Volunteers who drive their own cars to perform charity work would get the same tax benefits for mileage reimbursements as people who drive as part of their paid jobs at a business, under a new bill introduced in Congress on Friday.
The bill, called the Charitable Driving Tax Relief Act, also proposes to reduce paperwork for charities by eliminating the requirement that they report mileage reimbursements to the Internal Revenue Service.
The main thrust of the proposed legislation, introduced by Rep. Tom Petri, a Wisconsin Republican, is to change the tax code governing what volunteers can deduct for car costs related to charitable work.
Under current law, volunteers may deduct 14 cents per mile for car costs or be reimbursed by a charity at that rate without the payment being counted as federal taxable income. Any reimbursements above that rate are subject to federal income tax.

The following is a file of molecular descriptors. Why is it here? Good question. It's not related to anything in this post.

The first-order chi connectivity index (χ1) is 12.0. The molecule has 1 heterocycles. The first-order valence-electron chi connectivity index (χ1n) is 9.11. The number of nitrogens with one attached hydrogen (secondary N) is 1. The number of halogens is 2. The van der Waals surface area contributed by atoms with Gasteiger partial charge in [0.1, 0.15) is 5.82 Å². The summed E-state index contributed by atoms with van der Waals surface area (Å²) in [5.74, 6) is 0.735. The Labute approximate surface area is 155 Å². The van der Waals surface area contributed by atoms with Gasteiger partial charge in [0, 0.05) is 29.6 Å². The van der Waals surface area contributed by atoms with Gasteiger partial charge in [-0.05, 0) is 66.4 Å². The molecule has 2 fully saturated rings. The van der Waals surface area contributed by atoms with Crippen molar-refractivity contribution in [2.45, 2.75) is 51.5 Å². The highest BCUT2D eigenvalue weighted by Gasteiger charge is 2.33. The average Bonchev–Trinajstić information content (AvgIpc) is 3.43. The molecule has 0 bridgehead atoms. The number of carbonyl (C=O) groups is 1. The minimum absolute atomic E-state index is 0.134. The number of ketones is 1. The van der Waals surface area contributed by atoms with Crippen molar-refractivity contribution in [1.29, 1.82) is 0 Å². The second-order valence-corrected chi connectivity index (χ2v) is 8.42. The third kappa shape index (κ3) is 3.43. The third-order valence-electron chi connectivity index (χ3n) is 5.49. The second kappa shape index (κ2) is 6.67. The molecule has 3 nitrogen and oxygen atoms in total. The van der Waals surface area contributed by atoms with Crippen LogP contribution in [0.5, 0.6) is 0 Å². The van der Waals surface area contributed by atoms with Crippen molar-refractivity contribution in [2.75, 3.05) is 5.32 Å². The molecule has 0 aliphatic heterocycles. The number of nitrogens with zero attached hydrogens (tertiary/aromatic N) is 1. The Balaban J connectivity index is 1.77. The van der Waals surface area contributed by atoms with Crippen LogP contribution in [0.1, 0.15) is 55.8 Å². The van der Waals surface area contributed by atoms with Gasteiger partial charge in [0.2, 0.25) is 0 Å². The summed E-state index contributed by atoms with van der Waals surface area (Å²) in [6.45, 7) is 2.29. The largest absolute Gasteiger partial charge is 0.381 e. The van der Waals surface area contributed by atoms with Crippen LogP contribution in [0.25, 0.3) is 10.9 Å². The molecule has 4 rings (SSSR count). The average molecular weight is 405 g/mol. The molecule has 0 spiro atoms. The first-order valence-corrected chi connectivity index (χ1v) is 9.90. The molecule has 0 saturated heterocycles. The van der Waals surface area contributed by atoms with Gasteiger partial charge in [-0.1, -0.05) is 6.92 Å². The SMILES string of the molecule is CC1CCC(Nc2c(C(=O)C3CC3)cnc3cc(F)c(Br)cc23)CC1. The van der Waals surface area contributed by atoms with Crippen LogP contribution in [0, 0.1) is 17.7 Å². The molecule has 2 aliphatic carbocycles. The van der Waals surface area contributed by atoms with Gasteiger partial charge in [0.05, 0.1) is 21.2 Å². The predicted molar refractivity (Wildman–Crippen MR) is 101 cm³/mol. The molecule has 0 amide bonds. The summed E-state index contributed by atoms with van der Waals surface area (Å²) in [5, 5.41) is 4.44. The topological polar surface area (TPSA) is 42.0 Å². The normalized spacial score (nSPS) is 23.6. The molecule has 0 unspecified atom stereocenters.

But for employees who drive for businesses, the rate is 56.5 cents.
“This is inconsistent and unfair,” said Mr. Petri in a statement. “If someone is delivering for Meals on Wheels or taking someone to the hospital or making any trip as part of a charity, they should be treated the same as they would if they were working for profit.”
The tax law “discourages volunteer activity,” the statement added.
In 2008, the House passed similar legislation, but the measure did not pass the Senate.